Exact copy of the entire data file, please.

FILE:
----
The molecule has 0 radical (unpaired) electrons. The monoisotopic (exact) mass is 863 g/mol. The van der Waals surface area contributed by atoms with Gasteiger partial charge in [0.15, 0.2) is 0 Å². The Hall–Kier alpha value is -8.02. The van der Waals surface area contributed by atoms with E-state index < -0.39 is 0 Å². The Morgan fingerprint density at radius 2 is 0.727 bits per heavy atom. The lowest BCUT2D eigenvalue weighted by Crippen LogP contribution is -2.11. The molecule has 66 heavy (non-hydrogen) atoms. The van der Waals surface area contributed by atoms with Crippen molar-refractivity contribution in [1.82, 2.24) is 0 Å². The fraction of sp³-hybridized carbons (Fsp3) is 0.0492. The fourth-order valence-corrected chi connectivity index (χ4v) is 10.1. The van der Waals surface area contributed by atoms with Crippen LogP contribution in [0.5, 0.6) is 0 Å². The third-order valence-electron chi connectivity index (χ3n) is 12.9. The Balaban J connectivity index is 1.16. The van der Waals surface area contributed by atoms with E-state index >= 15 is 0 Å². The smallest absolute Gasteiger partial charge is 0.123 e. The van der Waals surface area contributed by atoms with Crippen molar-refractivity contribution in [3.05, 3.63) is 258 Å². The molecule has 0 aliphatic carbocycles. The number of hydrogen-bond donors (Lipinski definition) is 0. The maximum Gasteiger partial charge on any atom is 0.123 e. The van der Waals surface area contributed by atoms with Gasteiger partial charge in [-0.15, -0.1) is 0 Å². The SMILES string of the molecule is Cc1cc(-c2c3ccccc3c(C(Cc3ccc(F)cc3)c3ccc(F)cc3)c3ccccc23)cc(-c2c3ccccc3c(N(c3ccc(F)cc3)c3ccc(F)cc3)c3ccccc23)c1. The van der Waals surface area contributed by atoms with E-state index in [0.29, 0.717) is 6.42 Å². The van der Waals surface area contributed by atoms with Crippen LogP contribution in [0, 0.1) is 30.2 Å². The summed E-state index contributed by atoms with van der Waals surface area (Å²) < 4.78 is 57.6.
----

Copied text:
The molecule has 0 radical (unpaired) electrons. The monoisotopic (exact) mass is 863 g/mol. The van der Waals surface area contributed by atoms with Gasteiger partial charge in [0.15, 0.2) is 0 Å². The Hall–Kier alpha value is -8.02. The van der Waals surface area contributed by atoms with E-state index < -0.39 is 0 Å². The Morgan fingerprint density at radius 2 is 0.727 bits per heavy atom. The lowest BCUT2D eigenvalue weighted by Crippen LogP contribution is -2.11. The molecule has 66 heavy (non-hydrogen) atoms. The van der Waals surface area contributed by atoms with Crippen molar-refractivity contribution in [1.82, 2.24) is 0 Å². The fraction of sp³-hybridized carbons (Fsp3) is 0.0492. The fourth-order valence-corrected chi connectivity index (χ4v) is 10.1. The van der Waals surface area contributed by atoms with Crippen LogP contribution in [0.5, 0.6) is 0 Å². The third-order valence-electron chi connectivity index (χ3n) is 12.9. The Balaban J connectivity index is 1.16. The van der Waals surface area contributed by atoms with E-state index >= 15 is 0 Å². The smallest absolute Gasteiger partial charge is 0.123 e. The van der Waals surface area contributed by atoms with Crippen molar-refractivity contribution in [3.05, 3.63) is 258 Å². The molecule has 0 aliphatic carbocycles. The number of hydrogen-bond donors (Lipinski definition) is 0. The maximum Gasteiger partial charge on any atom is 0.123 e. The van der Waals surface area contributed by atoms with Gasteiger partial charge in [-0.15, -0.1) is 0 Å². The SMILES string of the molecule is Cc1cc(-c2c3ccccc3c(C(Cc3ccc(F)cc3)c3ccc(F)cc3)c3ccccc23)cc(-c2c3ccccc3c(N(c3ccc(F)cc3)c3ccc(F)cc3)c3ccccc23)c1. The van der Waals surface area contributed by atoms with E-state index in [0.29, 0.717) is 6.42 Å². The van der Waals surface area contributed by atoms with Crippen LogP contribution in [0, 0.1) is 30.2 Å². The summed E-state index contributed by atoms with van der Waals surface area (Å²) < 4.78 is 57.6.